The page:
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Court dismisses photo copyright case: Lessons for photographers

We recently talked in this space about a case in which the court found that a photograph copied onto a website was not only substantially similar to the copyrighted original, as required for copyright infringement, but it was identical, an exact digital copy. Today we share further observations from a new federal copyright case involving photographs out of California. 

At Hovey Williams LLP, we work hard with our photographer and other artist clients to protect their intellectual property rights in their expressive, creative works. It is smart for a photographer to build an ongoing relationship with a lawyer so that when he or she creates new work, the copyright registration process can begin immediately to maximize legal protections. If later questions arise such as whether another party is improperly using the client’s photos on a website or in an advertisement, for example, the attorney is ready to negotiate with the infringing party to resolve the violation. If necessary, legal counsel can proceed with a copyright infringement suit.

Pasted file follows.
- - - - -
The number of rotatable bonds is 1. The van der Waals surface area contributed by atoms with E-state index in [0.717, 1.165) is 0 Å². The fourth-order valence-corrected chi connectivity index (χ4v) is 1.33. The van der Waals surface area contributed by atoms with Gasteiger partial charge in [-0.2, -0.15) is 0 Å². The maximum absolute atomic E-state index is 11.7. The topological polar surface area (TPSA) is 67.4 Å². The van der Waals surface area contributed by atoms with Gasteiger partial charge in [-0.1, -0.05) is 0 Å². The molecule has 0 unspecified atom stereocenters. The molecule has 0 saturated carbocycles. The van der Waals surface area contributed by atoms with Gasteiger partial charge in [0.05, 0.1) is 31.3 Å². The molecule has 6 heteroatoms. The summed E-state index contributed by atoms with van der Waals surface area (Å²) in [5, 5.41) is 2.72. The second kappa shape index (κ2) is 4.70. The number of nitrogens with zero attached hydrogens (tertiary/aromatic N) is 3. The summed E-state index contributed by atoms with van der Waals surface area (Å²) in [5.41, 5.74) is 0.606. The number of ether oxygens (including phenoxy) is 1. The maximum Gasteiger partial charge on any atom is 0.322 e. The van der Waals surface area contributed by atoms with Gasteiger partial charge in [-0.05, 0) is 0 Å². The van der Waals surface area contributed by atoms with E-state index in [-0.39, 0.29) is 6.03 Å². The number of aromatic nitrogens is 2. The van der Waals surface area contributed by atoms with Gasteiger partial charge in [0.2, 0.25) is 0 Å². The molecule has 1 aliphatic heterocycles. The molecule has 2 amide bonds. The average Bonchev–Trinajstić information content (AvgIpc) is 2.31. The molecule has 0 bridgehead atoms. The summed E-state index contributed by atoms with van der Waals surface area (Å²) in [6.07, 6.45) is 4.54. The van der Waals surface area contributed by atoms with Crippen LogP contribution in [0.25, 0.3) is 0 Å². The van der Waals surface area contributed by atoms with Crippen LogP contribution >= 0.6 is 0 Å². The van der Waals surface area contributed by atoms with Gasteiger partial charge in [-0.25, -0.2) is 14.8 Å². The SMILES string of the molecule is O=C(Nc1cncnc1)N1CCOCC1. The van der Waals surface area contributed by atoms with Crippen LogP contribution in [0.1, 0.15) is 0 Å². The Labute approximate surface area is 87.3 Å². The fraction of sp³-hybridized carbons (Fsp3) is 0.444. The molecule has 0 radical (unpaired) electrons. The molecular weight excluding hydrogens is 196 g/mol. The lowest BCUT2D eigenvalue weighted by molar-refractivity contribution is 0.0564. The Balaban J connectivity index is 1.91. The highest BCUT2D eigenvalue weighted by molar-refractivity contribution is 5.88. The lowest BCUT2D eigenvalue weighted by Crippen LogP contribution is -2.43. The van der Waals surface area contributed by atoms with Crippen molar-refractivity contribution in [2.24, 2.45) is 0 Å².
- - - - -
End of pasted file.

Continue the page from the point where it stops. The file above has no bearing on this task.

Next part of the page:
California example 

On November 8, the U.S. District Court for the Central District of California released its opinion in McGucken v. Chive Media Group, LLC, granting the defendant’s motion to dismiss a case in which a photographer alleged copyright infringement under federal copyright laws. McGucken alleged that Chive Media posted more than 90 of his photos on their websites after removing his watermarks and without his permission. 

Plaintiff must allege facts sufficient to meet infringement claim requirements 

The court dismissed the case because the photographer plaintiff did not provide — for 93 of the 94 photos — three required dates: the date infringement started, the date of copyright registration and the date the defendant first published the disputed works. The court dismissed the allegations of copyright infringement for the 93 images, saying that the photographer could not sufficiently plead the claim to recover statutory damages and legal fees under the law without providing the required dates. 

As to the remaining 94th photo, the court dismissed the claim pertaining to it also because plaintiff did not provide the date of first publication. The court also noted that the publication dates on the defendant’s URLs predated the picture’s copyright date, precluding recovery because infringement must happen after registration. The opinion says that “Congress sought to provide copyright owners with an incentive to register their copyrights promptly” as well as to “encourage potential infringers to check the Copyright Offices database.” 

The case is available on Westlaw at 2018 WL 5880751.

 

 

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